On a global level one of the best solutions to the climate and biodiversity crises is to leave forests unharvested, or to harvest only at the levels currently done by indigenous populations; and to allow logged forest to regrow without further logging. This minimal interventionist approach is likely to give high benefits in both biodiversity… Continue reading Carbon, wildlife, timber – not all combinations work
My first job in 1977 after college was working for the Lake District Special Planning Board on a woodland survey. I don’t think I did it very well with hindsight, but it was a fantastic experience and introduced me to the woods of Cumbria. A recent trip took me back for a few days to… Continue reading Back to Cumbria
The old man has been rather out of his element recently, visiting the largely treeless landscapes of the north. There is now no naturally occurring woodland on Shetland, although small bushes of birch, hazel, aspen and sallow can sometimes be found in places inaccessible to sheep and burning such as on inland cliffs and on… Continue reading A trip to Shetland
It used to be so easy: humans were different to all other animals, made in the image of god and given dominion over the world (at least in some cultures). Now we know we are not so different, because virtually everything we thought was unique to humans can be found in other animals to some… Continue reading If the trees could talk; would we want to hear what they were saying?
All kids have to put up with this sort of comment when aunts and uncles visit, but it is equally a common reaction from ecologists who study long-term changes in the tree layers of British woodland. During the first and then the second world war many of our broadleaved woods were cut-over, so most of… Continue reading Oh my, how you have grown!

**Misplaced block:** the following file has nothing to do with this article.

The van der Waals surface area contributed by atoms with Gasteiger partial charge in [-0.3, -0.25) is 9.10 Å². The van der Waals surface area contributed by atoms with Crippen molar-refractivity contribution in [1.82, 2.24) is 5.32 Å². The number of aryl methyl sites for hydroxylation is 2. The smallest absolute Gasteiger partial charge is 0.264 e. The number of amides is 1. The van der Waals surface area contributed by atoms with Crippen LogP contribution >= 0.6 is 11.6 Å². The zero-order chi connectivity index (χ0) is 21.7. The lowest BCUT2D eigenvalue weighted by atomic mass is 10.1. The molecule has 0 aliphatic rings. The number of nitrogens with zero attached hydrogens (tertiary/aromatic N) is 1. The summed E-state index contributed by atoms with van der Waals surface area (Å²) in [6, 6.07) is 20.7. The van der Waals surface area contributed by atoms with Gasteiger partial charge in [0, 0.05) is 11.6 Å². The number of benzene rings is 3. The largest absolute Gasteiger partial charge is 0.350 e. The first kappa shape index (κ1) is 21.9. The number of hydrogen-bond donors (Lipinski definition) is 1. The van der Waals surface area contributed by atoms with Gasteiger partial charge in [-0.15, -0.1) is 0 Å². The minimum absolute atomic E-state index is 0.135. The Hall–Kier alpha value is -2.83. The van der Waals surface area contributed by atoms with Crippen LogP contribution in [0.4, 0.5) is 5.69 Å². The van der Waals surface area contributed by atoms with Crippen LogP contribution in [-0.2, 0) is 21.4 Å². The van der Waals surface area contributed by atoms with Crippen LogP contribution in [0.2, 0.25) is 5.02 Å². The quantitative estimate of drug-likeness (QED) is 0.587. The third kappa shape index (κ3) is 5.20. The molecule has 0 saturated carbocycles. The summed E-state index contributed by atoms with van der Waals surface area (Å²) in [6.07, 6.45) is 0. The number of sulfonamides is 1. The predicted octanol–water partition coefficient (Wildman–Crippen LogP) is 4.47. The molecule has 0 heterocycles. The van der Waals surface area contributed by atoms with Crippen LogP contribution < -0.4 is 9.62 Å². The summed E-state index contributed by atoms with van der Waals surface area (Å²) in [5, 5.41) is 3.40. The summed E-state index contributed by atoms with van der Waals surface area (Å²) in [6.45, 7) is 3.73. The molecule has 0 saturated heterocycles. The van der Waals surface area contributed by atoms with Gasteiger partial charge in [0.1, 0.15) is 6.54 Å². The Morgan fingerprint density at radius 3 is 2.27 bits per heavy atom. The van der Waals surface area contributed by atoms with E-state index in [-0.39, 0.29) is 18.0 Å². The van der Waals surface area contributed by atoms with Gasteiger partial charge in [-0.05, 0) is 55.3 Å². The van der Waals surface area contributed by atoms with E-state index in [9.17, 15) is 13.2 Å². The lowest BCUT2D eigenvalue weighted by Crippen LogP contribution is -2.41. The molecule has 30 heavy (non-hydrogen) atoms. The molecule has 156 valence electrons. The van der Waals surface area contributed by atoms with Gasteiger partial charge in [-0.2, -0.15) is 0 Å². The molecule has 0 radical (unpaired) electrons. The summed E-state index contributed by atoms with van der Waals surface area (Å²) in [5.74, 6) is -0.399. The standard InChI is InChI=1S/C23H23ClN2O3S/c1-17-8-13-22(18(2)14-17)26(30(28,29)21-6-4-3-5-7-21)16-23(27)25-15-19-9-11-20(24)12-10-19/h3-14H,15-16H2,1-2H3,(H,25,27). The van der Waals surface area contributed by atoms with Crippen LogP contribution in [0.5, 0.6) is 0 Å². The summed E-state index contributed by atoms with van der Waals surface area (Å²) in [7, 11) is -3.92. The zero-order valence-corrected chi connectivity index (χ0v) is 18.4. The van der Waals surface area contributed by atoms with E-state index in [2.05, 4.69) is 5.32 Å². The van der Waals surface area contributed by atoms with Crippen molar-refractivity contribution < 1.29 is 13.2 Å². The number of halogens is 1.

Every year it catches me by surprise, just how lovely spring is, as Robert Browning so eloquently puts it in his ‘Home thoughts from abroad’. In the space of just a few weeks the woods are transformed. Whereas in March all the trees were bare and stark, suddenly half of them are greening up. Sycamore… Continue reading Oh to be in England, now that April’s there
It has been fashionable in conservation debates in recent years to talk of working at a ‘landscape-scale’ as promoted in the Lawton report. Approaches needed include, as in the example below: (a) improving the quality of habitat patches, for example by coppice restoration; (b) making existing sites bigger; (c) enhancing connectivity through a new woodland… Continue reading How does a ‘landscape’ work?
The River Roding flowed in the small valley below our house and in winter regularly came halfway up the fields, leaving behind, a week or so later, ribbons of dried hemlock and reed, old bottles, dead fish and bits of baler twine. Those childhood scenes came back to me in the last month as I… Continue reading Floodplain forest
Oak pollen is found from about 8-9,000 years ago at Wytham and oak has remained part of this mixed woodland through to modern times though never becoming very abundant (Hone et al., 2001). Then as now it was presumably pedunculate oak, the main species present today. After the Norman Conquest (1066) the Woods were part… Continue reading The once and future oaks in Wytham
The State of Europe’s Forests has just crossed my laptop (Forest Europe, 2020) and it seems an appropriate time to look at our woods and forest in this broader context. The paucity of our woodland cover (shared with some other parts of the Atlantic seaboard – western France, Ireland, Denmark) at 13% compared to a… Continue reading Our forests in a European context – the odd one out now